22. Kevin 6

    Maybe there is less women in IT because they did their homework before embarking on the dead end career path as they don't feel like competing with people from India for the jobs they won't be getting.

    Vs men who rush in not looking first like I did(and regret) :(

  23. Anonymous Coward
    IT Angle

    Women fear Open Source?

    "In working with women in open source, the Ada Initiative found that many women are reluctant to post their code publicly when they are first getting started in open source software. This reluctance has good reasons behind it: fear of being told they are bad programmers, fear of being publicly mocked or harassed, and even fear of losing job opportunities. All of these are greater risks for women on average than men", Ada Initiative Blog

  24. JaitcH
    Happy

    It's only when you ...

    work in a true 'equal opportunity' country do you realise just how many jobs in the West are non-female.

    My favourite InterNet tech is a female who has fixed several fibre optic problems that her male counterparts 'patched' up.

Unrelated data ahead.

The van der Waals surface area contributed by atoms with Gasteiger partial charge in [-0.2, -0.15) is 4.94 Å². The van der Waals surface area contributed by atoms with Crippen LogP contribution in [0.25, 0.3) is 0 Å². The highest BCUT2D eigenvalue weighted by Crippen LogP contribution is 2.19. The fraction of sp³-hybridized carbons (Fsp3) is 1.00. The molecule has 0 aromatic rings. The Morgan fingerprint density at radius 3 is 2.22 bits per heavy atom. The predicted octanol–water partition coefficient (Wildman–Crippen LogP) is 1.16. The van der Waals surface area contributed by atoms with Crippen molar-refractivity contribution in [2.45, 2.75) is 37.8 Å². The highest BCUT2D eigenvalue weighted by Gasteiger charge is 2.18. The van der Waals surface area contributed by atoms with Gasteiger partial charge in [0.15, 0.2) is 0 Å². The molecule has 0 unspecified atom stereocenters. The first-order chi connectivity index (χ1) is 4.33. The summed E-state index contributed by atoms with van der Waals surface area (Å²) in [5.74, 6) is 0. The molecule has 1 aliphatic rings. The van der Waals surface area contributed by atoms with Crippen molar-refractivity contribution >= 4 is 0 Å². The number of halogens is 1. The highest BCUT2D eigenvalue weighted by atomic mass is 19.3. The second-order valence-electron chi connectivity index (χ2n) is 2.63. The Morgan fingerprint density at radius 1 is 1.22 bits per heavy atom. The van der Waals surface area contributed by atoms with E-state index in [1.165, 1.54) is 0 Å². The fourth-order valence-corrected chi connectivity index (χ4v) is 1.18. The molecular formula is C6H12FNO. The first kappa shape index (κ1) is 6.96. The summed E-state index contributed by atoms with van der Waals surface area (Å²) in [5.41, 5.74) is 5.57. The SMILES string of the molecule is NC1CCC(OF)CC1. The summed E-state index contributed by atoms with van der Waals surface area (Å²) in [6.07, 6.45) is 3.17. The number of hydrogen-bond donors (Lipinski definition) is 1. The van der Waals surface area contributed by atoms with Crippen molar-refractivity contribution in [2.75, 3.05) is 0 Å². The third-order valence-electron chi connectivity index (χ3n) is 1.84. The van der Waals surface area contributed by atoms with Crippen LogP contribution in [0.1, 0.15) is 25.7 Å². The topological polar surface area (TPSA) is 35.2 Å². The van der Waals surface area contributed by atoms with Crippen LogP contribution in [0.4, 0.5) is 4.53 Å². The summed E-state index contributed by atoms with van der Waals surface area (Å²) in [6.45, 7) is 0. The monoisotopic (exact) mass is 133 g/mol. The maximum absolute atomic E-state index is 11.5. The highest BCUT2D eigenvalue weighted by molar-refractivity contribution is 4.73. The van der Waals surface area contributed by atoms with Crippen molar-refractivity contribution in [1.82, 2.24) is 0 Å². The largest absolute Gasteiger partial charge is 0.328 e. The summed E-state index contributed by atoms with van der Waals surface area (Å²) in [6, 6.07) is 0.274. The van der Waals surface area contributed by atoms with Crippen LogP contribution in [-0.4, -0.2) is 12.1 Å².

A few years ago I was on a job that involved climbing a 100 metre transmitter mast. Luck of the draw assigned a female radio tech from the carrier company. It rained much of the time we were up there, but not one word of complaint from my partner and she pulled her fare share of the bad parts of the job.

    Equality works, try it, you might even like it. And make sure females get paid the same for work of eequal value!

    1. Poor Coco
      Thumb Up

      Re: It's only when you ...

      I’m glad your workmate was fully competent; it sounds like your employer places priority on safety and does not reduce standards for women to pump up the ranks. That behaviour, documented in the armed forces and fire-fighting, places the feelings of women above the very lives of the people they are there to protect; while a woman may avoid feeling offended at being rejected for a physically demanding job because she’s just not strong enough, people may very well die if their rescuer is not physically up to the task.